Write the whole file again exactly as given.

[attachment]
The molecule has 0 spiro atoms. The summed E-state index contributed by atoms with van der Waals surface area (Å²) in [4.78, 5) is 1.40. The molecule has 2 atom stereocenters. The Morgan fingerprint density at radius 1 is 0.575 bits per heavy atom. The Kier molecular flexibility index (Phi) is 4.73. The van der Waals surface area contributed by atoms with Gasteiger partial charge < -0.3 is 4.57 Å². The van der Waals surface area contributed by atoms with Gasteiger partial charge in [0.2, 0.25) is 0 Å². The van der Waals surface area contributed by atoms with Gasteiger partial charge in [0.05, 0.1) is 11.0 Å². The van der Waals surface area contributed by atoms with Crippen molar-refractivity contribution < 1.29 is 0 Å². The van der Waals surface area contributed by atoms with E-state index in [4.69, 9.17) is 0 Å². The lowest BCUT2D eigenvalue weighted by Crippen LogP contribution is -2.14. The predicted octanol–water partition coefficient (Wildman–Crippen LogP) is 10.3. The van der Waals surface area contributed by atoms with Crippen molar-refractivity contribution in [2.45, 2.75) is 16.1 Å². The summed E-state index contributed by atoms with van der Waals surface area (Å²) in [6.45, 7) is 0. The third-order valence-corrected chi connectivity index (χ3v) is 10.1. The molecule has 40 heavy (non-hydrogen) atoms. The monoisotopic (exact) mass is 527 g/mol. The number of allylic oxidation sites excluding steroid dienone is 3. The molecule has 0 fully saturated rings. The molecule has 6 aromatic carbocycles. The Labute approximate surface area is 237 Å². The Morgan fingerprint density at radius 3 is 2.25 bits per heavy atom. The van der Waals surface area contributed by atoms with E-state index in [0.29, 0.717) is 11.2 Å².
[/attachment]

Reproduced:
The molecule has 0 spiro atoms. The summed E-state index contributed by atoms with van der Waals surface area (Å²) in [4.78, 5) is 1.40. The molecule has 2 atom stereocenters. The Morgan fingerprint density at radius 1 is 0.575 bits per heavy atom. The Kier molecular flexibility index (Phi) is 4.73. The van der Waals surface area contributed by atoms with Gasteiger partial charge < -0.3 is 4.57 Å². The van der Waals surface area contributed by atoms with Gasteiger partial charge in [0.2, 0.25) is 0 Å². The van der Waals surface area contributed by atoms with Gasteiger partial charge in [0.05, 0.1) is 11.0 Å². The van der Waals surface area contributed by atoms with Crippen molar-refractivity contribution < 1.29 is 0 Å². The van der Waals surface area contributed by atoms with E-state index in [4.69, 9.17) is 0 Å². The lowest BCUT2D eigenvalue weighted by Crippen LogP contribution is -2.14. The predicted octanol–water partition coefficient (Wildman–Crippen LogP) is 10.3. The van der Waals surface area contributed by atoms with Crippen molar-refractivity contribution in [2.45, 2.75) is 16.1 Å². The summed E-state index contributed by atoms with van der Waals surface area (Å²) in [6.45, 7) is 0. The third-order valence-corrected chi connectivity index (χ3v) is 10.1. The molecule has 40 heavy (non-hydrogen) atoms. The monoisotopic (exact) mass is 527 g/mol. The number of allylic oxidation sites excluding steroid dienone is 3. The molecule has 0 fully saturated rings. The molecule has 6 aromatic carbocycles. The Labute approximate surface area is 237 Å². The Morgan fingerprint density at radius 3 is 2.25 bits per heavy atom. The van der Waals surface area contributed by atoms with E-state index in [0.29, 0.717) is 11.2 Å².